Study taps AI to find brain regions driving dissociation from trauma

A new study from McLean Hospital has potentially found brain regions that drive the dissociation response reported by individuals who suffered abuse and trauma during childhood. The findings add an element of legitimacy to dissociation and dissociation disorders, both of which still face skepticism and doubt at both the public and clinical levels. The findings were made possible, in part, by leveraging artificial intelligence technologies.

Dissociation and dissociation disorders are often reported by those who experience a moment of extreme trauma or prolonged abuse, particularly during childhood. The disorder may manifest in different ways, including feeling a complete detachment from one’s own emotions, the sensation of being detached from one’s body or floating, feeling like reality is not real, confusion about one’s identity, memory loss, not feeling like yourself, and feeling a sense of loss of control over certain body movements.

These issues can severely impact one’s life if they remain for a prolonged period of time, underscoring the need for effective treatment…which, unfortunately, is often lacking. Despite widespread reports about these issues from people who have experienced traumatic events or abuse, many in the medical community remain skeptical about the validity of dissociation symptoms and disorders, resulting in a lack of adequate treatment or patients who don’t seek help.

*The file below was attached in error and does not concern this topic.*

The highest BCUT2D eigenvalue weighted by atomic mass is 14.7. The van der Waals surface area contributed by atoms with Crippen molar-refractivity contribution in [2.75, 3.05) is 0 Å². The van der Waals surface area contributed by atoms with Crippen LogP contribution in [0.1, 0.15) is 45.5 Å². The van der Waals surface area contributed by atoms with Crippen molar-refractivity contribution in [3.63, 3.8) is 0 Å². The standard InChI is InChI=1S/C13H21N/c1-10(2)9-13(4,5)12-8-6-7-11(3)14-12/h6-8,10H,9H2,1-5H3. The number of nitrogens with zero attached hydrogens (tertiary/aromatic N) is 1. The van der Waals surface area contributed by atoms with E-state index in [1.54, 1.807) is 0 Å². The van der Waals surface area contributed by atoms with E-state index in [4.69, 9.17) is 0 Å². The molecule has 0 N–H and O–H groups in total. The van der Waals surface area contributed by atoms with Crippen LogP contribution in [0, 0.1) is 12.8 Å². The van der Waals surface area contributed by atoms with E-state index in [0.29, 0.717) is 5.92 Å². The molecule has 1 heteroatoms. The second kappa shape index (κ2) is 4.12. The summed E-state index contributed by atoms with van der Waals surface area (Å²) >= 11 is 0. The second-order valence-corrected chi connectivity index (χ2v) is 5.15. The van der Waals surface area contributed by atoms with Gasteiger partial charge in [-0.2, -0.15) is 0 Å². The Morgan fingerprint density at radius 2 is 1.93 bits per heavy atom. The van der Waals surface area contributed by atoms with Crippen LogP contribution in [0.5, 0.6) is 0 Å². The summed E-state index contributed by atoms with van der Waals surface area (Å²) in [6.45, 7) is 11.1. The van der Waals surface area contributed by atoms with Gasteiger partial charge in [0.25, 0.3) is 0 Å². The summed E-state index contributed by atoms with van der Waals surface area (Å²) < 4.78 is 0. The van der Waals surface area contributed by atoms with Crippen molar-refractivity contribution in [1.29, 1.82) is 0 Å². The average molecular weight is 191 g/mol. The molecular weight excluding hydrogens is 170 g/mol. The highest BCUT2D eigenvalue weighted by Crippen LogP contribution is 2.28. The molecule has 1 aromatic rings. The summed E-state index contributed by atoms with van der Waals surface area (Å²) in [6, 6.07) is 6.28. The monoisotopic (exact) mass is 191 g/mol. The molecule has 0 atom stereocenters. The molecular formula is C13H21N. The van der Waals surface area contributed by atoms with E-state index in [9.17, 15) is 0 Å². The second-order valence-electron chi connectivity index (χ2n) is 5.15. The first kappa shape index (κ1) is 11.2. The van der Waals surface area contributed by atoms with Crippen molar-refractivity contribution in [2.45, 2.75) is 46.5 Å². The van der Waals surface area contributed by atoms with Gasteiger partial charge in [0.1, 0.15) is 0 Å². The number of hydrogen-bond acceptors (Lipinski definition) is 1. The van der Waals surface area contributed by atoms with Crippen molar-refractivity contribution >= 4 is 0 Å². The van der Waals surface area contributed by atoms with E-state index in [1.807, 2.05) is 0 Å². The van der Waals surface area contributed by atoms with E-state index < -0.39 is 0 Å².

The new study from Mclean Hospital may have found underpinning changes in the brain associated with dissociation by using machine learning with fMRI scans from 65 women diagnosed with PTSD and who experienced abuse during childhood. The technique is able to spot functional brain region connection changes in parts of the brain linked with each patient’s own dissociative symptoms.

Lauren A.M.Lebois, Ph.D., one of the lead authors on the study, explained:

This moves us one step closer to identifying a ‘fingerprint’ of dissociation in the brain that could be used as an objective diagnostic tool. In the future, once brain-based measures reach high levels of sensitivity and specificity, we could use these assessments in individuals who are unable to effectively talk about their symptoms–for example, those who might intentionally or unintentionally minimize or exaggerate their symptoms–or in situations like court proceedings where objective corroborating evidence is requested.

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